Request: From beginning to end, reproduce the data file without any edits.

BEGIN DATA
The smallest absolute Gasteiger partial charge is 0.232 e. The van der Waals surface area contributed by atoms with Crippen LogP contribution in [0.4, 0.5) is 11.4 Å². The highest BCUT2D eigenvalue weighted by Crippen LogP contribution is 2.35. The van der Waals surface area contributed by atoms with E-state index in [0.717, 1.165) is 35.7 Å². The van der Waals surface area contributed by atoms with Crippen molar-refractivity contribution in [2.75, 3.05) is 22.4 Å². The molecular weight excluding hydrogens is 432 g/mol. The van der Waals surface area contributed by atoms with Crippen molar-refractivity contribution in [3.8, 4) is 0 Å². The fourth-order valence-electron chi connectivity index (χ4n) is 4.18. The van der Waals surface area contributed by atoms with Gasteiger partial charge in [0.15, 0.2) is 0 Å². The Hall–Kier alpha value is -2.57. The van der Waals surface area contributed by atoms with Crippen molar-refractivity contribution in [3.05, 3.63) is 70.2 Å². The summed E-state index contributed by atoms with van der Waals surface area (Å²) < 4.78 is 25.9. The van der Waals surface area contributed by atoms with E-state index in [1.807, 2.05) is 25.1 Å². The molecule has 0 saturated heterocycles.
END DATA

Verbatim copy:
The smallest absolute Gasteiger partial charge is 0.232 e. The van der Waals surface area contributed by atoms with Crippen LogP contribution in [0.4, 0.5) is 11.4 Å². The highest BCUT2D eigenvalue weighted by Crippen LogP contribution is 2.35. The van der Waals surface area contributed by atoms with E-state index in [0.717, 1.165) is 35.7 Å². The van der Waals surface area contributed by atoms with Crippen molar-refractivity contribution in [2.75, 3.05) is 22.4 Å². The molecular weight excluding hydrogens is 432 g/mol. The van der Waals surface area contributed by atoms with Crippen molar-refractivity contribution in [3.8, 4) is 0 Å². The fourth-order valence-electron chi connectivity index (χ4n) is 4.18. The van der Waals surface area contributed by atoms with Gasteiger partial charge in [0.15, 0.2) is 0 Å². The Hall–Kier alpha value is -2.57. The van der Waals surface area contributed by atoms with Crippen molar-refractivity contribution in [3.05, 3.63) is 70.2 Å². The summed E-state index contributed by atoms with van der Waals surface area (Å²) < 4.78 is 25.9. The van der Waals surface area contributed by atoms with E-state index in [1.807, 2.05) is 25.1 Å². The molecule has 0 saturated heterocycles.